Validating scales and indexesBMJ 2002; 324 doi: https://doi.org/10.1136/bmj.324.7337.606 (Published 09 March 2002) Cite this as: BMJ 2002;324:606
- J Martin Bland (), professor of medical statisticsa,
- Douglas G Altman, professor of statistics in medicineb
- a Papers p 569 Department of Public Health Sciences, St George's Hospital Medical School, London SW17 0RE
- b Cancer Research UK Medical Statistics Group, Centre for Statistics in Medicine, Institute for Health Sciences, Oxford OX3 7LF
- Correspondence to: Professor Bland
An index of quality is a measurement like any other, whether it is assessing a website, as in today's BMJ,1 a clinical trial used in a meta-analysis,2 or the quality of a life experienced by a patient.3 As with all measurements, we have to decide whether it measures what we want it to measure, and how well.
The simplest measurements, such as length and distance, can be validated by an objective criterion. The earliest criteria must have been biological: the length of a pace, a foot, a thumb. The obvious problem, that the criterion varies from person to person, was eventually solved by establishing a fundamental unit and defining all others in terms of it. Other measurements can then be defined in terms of a fundamental unit. To define a unit of weight we find a handy substance which appears the same everywhere, such as water. The unit of weight is then the weight of a volume of water specified in the basic unit of length, such as 100 cubic centimetres. Such measurements have criterion validity, meaning that we can take some known quantity and compare our measurement with it.
For some measurements no such standard is possible. Cardiac stroke volume, for example, can be measured only indirectly. Direct measurement, by collecting all the blood pumped out of the heart over a series of beats, would involve rather drastic interference with the system. Our criterion becomes agreement with another indirect measurement. Indeed, we sometimes have to use as a standard a method which we know produces inaccurate measurements.
Some quantities are even more difficult to measure and evaluate. Cardiac stroke volume does at least have an objective reality; a physical quantity of blood is pumped out of the heart when it beats. Anxiety and depression do not have a physical reality but are useful artificial constructs. They are measured by questionnaire scales, where answers to a series of questions related to the concept we want to measure are combined to give a numerical score. Website quality is similar. We are measuring a quantity which is not precisely defined, and there is no instrument with which we can compare any measure we might devise. How are we to assess the validity of such a scale?
The relevant theory was developed in the social sciences in the context of questionnaire scales.4 First we might ask whether the scale looks right, whether it asks about the sorts of thing which we think of as being related to anxiety or website quality. If it appears to be correct, we call this face validity. Next we might ask whether it covers all the aspects which we want to measure. A phobia scale which asked about fear of dogs, spiders, snakes, and cats but ignored height, confined spaces, and crowds would not do this. We call appropriate coverage of the subject matter content validity.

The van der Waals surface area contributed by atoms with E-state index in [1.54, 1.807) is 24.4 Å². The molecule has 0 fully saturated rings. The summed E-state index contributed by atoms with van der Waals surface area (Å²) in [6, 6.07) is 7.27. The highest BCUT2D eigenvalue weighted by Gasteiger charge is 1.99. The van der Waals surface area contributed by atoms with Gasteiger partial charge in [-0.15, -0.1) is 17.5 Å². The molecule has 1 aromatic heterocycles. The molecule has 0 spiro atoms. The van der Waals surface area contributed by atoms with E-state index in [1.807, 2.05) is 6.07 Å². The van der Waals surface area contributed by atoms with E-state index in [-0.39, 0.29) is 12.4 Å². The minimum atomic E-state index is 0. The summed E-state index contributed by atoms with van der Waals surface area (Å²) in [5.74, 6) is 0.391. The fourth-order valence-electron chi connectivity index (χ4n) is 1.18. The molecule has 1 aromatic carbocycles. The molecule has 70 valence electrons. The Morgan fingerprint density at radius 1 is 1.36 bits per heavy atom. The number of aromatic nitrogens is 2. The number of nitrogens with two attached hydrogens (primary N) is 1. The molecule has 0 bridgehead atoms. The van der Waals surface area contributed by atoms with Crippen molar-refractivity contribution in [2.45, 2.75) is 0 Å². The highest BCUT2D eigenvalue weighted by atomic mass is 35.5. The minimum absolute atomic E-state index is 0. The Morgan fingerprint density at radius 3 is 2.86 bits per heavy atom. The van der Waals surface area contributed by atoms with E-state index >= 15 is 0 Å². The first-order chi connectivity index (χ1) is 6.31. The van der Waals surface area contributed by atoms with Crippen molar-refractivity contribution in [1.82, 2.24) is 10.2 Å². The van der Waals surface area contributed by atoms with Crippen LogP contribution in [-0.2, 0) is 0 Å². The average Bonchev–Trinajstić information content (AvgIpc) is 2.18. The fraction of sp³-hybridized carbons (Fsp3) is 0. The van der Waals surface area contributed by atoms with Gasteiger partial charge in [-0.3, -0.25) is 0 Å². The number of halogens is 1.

Our scale may look right and cover the right things, but what other evidence can we bring to the question of validity? One question we can ask is whether our score has the relationships with other variables that we would expect. For example, does an anxiety measure distinguish between psychiatric patients and medical patients? Do we get different anxiety scores from students before and after an examination? Does a measure of depression predict suicide attempts? We call the property of having appropriate relationships with other variables construct validity.
We can also ask whether the items which together compose the scale are related to one another: does the scale have internal consistency? If not, do the items really measure the same thing? On the other hand, if the items are too similar, some may be redundant. Highly correlated items in a scale may make the scale over- long and may lead to some aspects being overemphasised, impairing the content validity. A handy summary measure for this feature is Cronbach's alpha.5
A scale must also be repeatable and be sufficiently objective to give similar results for different observers. If a measurement is repeatable, in that someone who has a high score on one occasion tends to have a high score on another, it must be measuring something. With physical measurements, it is often possible for the same observer (or different observers) to make repeated measurements in quick succession. When there is a subjective element in the measurement the observer can be blinded from their first measurement, and different observers can make simultaneous measurements. In assessing the reliability of a website quality scale, it is easy to get several observers to apply the scale independently. With websites, repeat assessments need to be close in time because their content changes frequently (as does bmj.com). With questionnaires, either self administered or recorded by an observer, repeat measurements need to be far enough apart in time for the earlier responses to be forgotten, yet not so far apart that the underlying quantity being measured might have changed. Such data enable us to evaluate test-retest reliability. If two measures have comparable face, content, and construct validity the more repeatable one may be preferred for the study of a given population.